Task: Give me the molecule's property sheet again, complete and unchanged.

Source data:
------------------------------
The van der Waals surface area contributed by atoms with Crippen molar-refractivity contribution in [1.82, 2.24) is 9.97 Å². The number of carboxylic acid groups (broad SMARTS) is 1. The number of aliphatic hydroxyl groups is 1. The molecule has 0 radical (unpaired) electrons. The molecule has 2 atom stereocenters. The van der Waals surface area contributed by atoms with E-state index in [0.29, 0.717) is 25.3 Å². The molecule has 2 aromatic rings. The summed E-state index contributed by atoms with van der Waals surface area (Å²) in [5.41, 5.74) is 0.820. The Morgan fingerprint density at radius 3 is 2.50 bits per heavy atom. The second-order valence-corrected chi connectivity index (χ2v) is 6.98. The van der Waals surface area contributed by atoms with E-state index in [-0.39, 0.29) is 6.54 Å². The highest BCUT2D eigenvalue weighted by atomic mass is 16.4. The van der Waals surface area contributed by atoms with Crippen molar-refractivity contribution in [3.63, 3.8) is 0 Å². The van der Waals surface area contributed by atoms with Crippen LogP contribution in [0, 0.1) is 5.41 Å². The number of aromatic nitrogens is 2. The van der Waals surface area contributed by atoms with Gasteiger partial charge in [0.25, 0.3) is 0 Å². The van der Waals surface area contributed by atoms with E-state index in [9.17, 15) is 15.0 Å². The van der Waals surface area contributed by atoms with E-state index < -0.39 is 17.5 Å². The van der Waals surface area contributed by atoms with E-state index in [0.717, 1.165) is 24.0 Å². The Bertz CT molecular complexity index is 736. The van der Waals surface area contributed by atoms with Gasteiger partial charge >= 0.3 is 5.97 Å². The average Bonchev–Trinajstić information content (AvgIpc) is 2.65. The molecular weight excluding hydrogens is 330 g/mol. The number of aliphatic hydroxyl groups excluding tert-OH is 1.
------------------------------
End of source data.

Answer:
The van der Waals surface area contributed by atoms with Crippen molar-refractivity contribution in [1.82, 2.24) is 9.97 Å². The number of carboxylic acid groups (broad SMARTS) is 1. The number of aliphatic hydroxyl groups is 1. The molecule has 0 radical (unpaired) electrons. The molecule has 2 atom stereocenters. The van der Waals surface area contributed by atoms with E-state index in [0.29, 0.717) is 25.3 Å². The molecule has 2 aromatic rings. The summed E-state index contributed by atoms with van der Waals surface area (Å²) in [5.41, 5.74) is 0.820. The Morgan fingerprint density at radius 3 is 2.50 bits per heavy atom. The second-order valence-corrected chi connectivity index (χ2v) is 6.98. The van der Waals surface area contributed by atoms with E-state index in [-0.39, 0.29) is 6.54 Å². The highest BCUT2D eigenvalue weighted by atomic mass is 16.4. The van der Waals surface area contributed by atoms with Crippen molar-refractivity contribution in [3.63, 3.8) is 0 Å². The van der Waals surface area contributed by atoms with Crippen LogP contribution in [0, 0.1) is 5.41 Å². The number of aromatic nitrogens is 2. The van der Waals surface area contributed by atoms with Gasteiger partial charge in [0.25, 0.3) is 0 Å². The van der Waals surface area contributed by atoms with E-state index in [9.17, 15) is 15.0 Å². The van der Waals surface area contributed by atoms with E-state index < -0.39 is 17.5 Å². The van der Waals surface area contributed by atoms with E-state index in [0.717, 1.165) is 24.0 Å². The Bertz CT molecular complexity index is 736. The van der Waals surface area contributed by atoms with Gasteiger partial charge >= 0.3 is 5.97 Å². The average Bonchev–Trinajstić information content (AvgIpc) is 2.65. The molecular weight excluding hydrogens is 330 g/mol. The number of aliphatic hydroxyl groups excluding tert-OH is 1.